Our heartfelt condolences and sympathy go out to the families and friends of Haile Kifer and Nicholas Brady.
The two teens were killed by a 64-year-old male suspect during what police are calling a break-in on Thanksgiving Day near Little Falls. I realize circumstances of this case are unfolding and will continue to unfold daily, and because the rest of us don’t know and may never know what actually occurred during the crime, it’s never wise to jump to conclusions or condemn a suspect until all evidence is gathered and the trial has concluded. After all, all suspects must be presumed innnocent until proven guilty. The man should not be tried in the media.
Still, the most recent facts are these: Byron David Smith has been charged with two counts of second-degree murder, bail has been set at $2 million and authorities are saying Smith used unnecessary and excessive force. Morrison County Attorney Brian Middendorf described the killings as “cold-blooded” and the circumstances of the murders “appalling.”
No, the teens were not perfect angels as more news of connections with prior crimes started coming out. But still kids make mistakes. That’s how they learn.
As a mother of an 18-year-old daughter myself, I’m sure Haile’s (and Nicholas’s) parents are replaying this nightmare second by second, minute by minute, day by day and asking over and over, “Why?”
Why were the teens near that man’s house in the first place? Why Thanksgiving Day? Why would the two youth break a window to enter his home? Why was the man ready and waiting with loaded guns? Why did the suspect so brutally and repeatedly shoot each teen and then, instead of calling 911 for an ambulance and police, reload his weapons and continue the rampage after each was disabled by the first shot well after he realized both were unarmed? Why did he drag the bodies into a basement room and not leave the evidence intact? Why did it take more than 24 hours to report the crime? Why would the girl “laugh,” as the suspect claims, when his gun jammed after she’d already been shot once? Why did the suspect feel compelled to fire several more bullets and then “a good clean finishing shot” to put her out of her misery, yet was “thoughtful” enough not to disturb the authorities on a holiday?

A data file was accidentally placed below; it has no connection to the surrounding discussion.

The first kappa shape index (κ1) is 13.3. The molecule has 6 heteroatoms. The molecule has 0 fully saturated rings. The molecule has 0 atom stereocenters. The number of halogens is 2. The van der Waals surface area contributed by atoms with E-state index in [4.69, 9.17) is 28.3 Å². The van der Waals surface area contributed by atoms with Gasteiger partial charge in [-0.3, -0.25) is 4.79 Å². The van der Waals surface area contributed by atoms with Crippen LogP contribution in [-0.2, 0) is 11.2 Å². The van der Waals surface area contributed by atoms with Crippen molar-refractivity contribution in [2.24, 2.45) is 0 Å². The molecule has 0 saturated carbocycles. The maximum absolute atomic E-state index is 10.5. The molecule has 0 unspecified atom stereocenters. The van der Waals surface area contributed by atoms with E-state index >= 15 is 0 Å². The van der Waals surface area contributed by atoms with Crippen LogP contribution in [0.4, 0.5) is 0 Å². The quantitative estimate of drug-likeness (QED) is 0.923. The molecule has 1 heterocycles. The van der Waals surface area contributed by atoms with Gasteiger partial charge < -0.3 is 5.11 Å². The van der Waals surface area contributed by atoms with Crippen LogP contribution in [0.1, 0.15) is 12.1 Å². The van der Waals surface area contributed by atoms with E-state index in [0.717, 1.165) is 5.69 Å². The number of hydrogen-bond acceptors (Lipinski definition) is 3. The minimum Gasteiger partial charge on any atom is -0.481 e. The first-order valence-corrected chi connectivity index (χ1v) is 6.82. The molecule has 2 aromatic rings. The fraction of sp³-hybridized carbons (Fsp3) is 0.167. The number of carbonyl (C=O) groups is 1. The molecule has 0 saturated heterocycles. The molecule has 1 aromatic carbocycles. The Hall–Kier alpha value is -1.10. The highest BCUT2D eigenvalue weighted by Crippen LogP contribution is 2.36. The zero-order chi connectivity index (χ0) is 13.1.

When all we have is the suspect’s version of the incident, how will we ever know what truly happened? How will the teens have a voice?
So many unanswered questions. Hopefully forensics will help shed some light.
Still, as a parent, my heart aches for anyone who hears that awful news their precious child is dead.
And when the parents lay these two to rest last Saturday, so did they also lay to rest their dreams and hopes for their futures: no plans for celebrating graduation from high school or beyond, no excitement over their first “real” jobs, no meeting their significant others with the hopes of wedding bells, no pattering of little feet – of a new generation that would remind them of their children when they were little.
Such tragic loss. Such utter despair, not only for the families, but for the community and the world at large.